© Copyright 2019 by Robert Flournoy
When I left the army in 1973 I headed to Colorado to see if some dreams could come true. I had been in love with the mere thought of the Rocky Mountains since boyhood and could not wait to get there. Colorado Springs was small then, Denver half the size it is today, its yellow dome not yet a significant trade mark. I bought a home in the shadow of Pike's Peak and could access a dozen pristine trout streams in the foothills close to my house that were full of fish. My first foray up into that majestic venue I heard the strange song of love that fly fishermen understand, and although the tune was new to me, I knew the words by heart. The flash of gold that a cut throat advertised as it rose to my fly, the iridescent violets and pinks that signaled a rainbow, the obsidian black spots on German Browns, and the heart wrenching oranges and blues of Brookies in the Fall were as addictive as heroin, and harder to walk away from. I loved the big mountain rivers and the brawnier trout that they held. The deep broad Platte River as it meandered through the meadows of Two Forks, the mighty Colorado rushing through Glenwood Canyon and the headwaters of the Arkansas at 11,000 feet near the town of Leadville. One Autumn day I made the drive over Independence Pass, through the little town of Aspen and on up to Leadville, the mountains a shimmering sea of golden Aspen leaves, never looking in my rear view mirror, surprised by what I saw when I made the drive back down. Pocketed in the little valleys below me were a half dozen shimmering lakes of turquoise and various shades of emerald, their colors being the reflection of the high sun on toxins leached from the mines where silver and gold had been taken over a century ago. In those early days of mining in the Rockies the heavy metal poisons ran freely down the mountains, killing everything in their paths. Sweet trout waters that were sterilized were still dead 50 years ago. Sometime after WW2 the government demanded they be dammed up and that is what I saw. Too late for the damage done downstream, they sat there in their deadly beauty, no one to this very day knowing how to deal with billions of gallons of contaminated water. Who knows what kind of ecological damage they have been doing sitting there for decades as their poisons continue to soak into the soil.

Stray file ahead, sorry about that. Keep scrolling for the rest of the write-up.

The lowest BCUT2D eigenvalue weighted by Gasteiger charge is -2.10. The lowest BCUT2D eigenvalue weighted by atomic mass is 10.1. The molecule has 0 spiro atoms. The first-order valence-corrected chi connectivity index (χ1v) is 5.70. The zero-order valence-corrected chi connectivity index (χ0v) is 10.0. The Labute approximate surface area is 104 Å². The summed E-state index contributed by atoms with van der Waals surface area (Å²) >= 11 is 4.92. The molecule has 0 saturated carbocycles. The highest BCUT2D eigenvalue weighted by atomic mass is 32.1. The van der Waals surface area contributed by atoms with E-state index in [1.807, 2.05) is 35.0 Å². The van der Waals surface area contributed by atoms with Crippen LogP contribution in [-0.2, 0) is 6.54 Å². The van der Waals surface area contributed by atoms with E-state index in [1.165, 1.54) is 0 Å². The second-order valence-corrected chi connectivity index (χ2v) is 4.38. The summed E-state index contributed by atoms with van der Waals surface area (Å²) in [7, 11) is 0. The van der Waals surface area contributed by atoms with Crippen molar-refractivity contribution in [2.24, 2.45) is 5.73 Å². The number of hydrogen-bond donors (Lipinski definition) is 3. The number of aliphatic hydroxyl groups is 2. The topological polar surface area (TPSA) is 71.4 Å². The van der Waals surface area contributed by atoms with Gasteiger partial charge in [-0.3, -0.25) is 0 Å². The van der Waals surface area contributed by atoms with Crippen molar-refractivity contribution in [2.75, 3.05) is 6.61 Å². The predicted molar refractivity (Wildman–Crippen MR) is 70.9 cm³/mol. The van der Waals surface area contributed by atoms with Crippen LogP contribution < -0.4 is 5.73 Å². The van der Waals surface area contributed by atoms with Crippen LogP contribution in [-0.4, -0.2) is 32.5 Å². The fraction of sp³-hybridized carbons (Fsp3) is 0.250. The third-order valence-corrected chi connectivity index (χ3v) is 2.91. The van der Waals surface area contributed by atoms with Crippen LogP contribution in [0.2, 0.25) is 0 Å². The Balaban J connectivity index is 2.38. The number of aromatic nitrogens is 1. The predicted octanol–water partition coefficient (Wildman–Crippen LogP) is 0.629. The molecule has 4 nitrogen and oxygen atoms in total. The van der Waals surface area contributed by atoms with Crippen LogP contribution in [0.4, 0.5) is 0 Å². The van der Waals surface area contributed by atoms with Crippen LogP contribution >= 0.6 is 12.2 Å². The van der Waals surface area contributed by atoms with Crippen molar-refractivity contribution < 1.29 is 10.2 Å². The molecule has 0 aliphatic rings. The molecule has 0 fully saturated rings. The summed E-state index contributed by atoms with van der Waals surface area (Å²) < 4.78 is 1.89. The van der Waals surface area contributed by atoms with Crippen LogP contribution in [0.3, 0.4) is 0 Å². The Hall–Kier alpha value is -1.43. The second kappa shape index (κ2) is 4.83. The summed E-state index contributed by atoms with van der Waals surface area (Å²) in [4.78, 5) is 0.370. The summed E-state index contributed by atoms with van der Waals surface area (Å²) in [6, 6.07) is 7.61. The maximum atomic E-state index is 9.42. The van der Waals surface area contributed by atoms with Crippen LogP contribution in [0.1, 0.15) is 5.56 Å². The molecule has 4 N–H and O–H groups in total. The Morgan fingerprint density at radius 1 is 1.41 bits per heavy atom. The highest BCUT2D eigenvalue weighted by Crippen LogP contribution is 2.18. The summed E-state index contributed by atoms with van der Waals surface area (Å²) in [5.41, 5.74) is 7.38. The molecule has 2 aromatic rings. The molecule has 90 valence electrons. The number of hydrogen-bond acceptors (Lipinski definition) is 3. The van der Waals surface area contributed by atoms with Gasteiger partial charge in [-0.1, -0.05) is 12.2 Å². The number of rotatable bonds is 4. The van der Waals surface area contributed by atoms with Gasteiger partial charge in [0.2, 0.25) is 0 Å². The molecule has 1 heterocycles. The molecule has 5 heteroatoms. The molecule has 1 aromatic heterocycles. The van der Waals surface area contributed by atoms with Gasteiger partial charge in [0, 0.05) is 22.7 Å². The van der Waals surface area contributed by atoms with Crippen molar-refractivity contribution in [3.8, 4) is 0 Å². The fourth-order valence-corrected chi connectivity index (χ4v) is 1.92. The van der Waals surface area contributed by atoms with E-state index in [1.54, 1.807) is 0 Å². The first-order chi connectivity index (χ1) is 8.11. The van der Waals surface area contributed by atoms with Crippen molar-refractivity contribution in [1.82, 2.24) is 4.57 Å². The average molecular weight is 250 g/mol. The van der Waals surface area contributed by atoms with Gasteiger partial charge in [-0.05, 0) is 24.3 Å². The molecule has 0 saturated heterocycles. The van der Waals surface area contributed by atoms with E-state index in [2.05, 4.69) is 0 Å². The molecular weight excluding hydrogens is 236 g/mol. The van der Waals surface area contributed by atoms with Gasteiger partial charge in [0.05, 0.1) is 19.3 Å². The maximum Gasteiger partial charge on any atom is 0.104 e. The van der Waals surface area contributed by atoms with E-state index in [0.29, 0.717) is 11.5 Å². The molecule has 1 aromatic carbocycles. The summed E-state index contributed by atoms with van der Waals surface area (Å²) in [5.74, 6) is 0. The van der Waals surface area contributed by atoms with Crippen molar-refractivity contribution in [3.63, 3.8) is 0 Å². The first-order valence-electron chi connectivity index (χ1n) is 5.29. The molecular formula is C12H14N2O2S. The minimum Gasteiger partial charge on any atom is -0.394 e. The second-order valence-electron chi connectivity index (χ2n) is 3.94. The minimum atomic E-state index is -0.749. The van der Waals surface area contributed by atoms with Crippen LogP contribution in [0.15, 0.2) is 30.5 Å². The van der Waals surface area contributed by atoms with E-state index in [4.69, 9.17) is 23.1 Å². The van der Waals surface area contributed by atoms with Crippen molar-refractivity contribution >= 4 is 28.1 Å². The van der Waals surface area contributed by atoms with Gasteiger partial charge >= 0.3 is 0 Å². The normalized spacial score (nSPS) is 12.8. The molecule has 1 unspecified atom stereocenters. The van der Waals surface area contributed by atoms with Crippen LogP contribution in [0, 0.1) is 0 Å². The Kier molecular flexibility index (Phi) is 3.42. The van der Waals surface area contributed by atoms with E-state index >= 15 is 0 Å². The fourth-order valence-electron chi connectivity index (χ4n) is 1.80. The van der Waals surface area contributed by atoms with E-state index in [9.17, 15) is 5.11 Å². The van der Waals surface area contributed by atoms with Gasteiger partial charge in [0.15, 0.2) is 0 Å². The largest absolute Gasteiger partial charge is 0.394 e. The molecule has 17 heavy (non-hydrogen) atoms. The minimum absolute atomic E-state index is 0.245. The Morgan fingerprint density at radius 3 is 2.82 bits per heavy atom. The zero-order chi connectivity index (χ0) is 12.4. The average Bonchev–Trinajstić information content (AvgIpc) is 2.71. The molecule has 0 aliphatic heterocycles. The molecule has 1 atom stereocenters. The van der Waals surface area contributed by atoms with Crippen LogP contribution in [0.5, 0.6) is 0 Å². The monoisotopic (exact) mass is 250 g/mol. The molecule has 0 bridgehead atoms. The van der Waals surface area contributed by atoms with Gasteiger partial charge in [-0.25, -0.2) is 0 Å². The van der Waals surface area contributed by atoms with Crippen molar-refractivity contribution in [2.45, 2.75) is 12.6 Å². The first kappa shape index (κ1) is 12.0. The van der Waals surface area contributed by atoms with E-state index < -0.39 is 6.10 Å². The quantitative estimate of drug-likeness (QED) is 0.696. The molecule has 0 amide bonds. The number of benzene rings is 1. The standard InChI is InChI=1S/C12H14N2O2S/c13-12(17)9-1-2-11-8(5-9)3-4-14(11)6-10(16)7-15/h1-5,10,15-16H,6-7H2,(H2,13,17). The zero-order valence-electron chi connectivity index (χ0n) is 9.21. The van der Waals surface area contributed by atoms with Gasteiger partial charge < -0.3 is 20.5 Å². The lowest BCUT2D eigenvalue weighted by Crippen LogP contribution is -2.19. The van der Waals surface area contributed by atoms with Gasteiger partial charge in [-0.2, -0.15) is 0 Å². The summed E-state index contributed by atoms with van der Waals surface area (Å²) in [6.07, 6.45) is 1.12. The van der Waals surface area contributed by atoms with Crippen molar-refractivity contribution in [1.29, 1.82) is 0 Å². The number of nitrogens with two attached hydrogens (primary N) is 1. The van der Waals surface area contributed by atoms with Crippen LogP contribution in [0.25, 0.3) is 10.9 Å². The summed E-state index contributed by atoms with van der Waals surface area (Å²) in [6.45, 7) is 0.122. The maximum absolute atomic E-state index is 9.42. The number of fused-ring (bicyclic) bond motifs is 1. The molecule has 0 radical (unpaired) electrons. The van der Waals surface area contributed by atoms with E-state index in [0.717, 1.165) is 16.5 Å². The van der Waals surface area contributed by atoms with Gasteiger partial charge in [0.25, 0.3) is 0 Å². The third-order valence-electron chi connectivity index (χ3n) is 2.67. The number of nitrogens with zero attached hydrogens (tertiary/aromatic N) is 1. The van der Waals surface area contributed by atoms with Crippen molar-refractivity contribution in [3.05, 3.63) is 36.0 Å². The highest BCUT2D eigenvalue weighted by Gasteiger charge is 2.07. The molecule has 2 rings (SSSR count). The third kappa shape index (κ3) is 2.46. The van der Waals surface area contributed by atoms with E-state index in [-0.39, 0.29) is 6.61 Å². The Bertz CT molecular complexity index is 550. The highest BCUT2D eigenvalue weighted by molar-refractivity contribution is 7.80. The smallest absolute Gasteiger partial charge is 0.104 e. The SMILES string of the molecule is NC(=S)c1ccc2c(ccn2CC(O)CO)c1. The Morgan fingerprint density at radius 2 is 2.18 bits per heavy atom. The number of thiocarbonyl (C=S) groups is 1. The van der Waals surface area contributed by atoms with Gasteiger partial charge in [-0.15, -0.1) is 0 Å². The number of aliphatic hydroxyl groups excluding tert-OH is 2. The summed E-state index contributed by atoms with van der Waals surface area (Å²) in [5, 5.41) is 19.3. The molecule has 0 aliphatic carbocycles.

The state of Colorado's population has doubled since then, a yellow haze covering the front range of the mountains from Pueblo north to Denver and beyond. Hard winds out of Wyoming clear the air briefly, sending the pollutants east, but it takes less than a day for the haze to return. The streams I haunted then are gone now, houses littering the foothills, surrounded by beetle infested dying coniferous forests. Nature's cure for beetles, the twice a century fires that once cleared the deadwood and the bugs that feed on it, allowing new growth to spring up, are mostly contained now, so the forests rot, while the beetles spread unabated.
Dying forests, dead waters, yellow air and millions of irresponsible people have killed the west that I loved. Half a century after I walked those hills millions of people have killed the trout that I never had the heart to.
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